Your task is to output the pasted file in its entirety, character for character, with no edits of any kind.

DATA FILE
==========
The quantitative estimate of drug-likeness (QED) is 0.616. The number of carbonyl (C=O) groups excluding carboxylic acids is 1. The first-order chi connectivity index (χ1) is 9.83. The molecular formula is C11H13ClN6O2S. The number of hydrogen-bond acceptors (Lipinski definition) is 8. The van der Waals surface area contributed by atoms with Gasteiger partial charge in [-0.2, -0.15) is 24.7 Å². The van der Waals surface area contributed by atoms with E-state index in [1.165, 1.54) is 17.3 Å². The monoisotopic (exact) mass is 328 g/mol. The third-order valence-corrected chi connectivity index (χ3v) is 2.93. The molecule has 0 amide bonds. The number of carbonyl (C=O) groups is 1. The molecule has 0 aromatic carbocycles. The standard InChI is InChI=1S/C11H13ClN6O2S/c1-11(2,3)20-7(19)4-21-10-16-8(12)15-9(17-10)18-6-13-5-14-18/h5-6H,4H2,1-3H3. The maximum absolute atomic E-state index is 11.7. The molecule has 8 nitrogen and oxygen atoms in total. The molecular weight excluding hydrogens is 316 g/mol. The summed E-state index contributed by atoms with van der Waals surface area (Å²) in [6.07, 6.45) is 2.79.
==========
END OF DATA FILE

The quantitative estimate of drug-likeness (QED) is 0.616. The number of carbonyl (C=O) groups excluding carboxylic acids is 1. The first-order chi connectivity index (χ1) is 9.83. The molecular formula is C11H13ClN6O2S. The number of hydrogen-bond acceptors (Lipinski definition) is 8. The van der Waals surface area contributed by atoms with Gasteiger partial charge in [-0.2, -0.15) is 24.7 Å². The van der Waals surface area contributed by atoms with E-state index in [1.165, 1.54) is 17.3 Å². The monoisotopic (exact) mass is 328 g/mol. The third-order valence-corrected chi connectivity index (χ3v) is 2.93. The molecule has 0 amide bonds. The number of carbonyl (C=O) groups is 1. The molecule has 0 aromatic carbocycles. The standard InChI is InChI=1S/C11H13ClN6O2S/c1-11(2,3)20-7(19)4-21-10-16-8(12)15-9(17-10)18-6-13-5-14-18/h5-6H,4H2,1-3H3. The maximum absolute atomic E-state index is 11.7. The molecule has 8 nitrogen and oxygen atoms in total. The molecular weight excluding hydrogens is 316 g/mol. The summed E-state index contributed by atoms with van der Waals surface area (Å²) in [6.07, 6.45) is 2.79.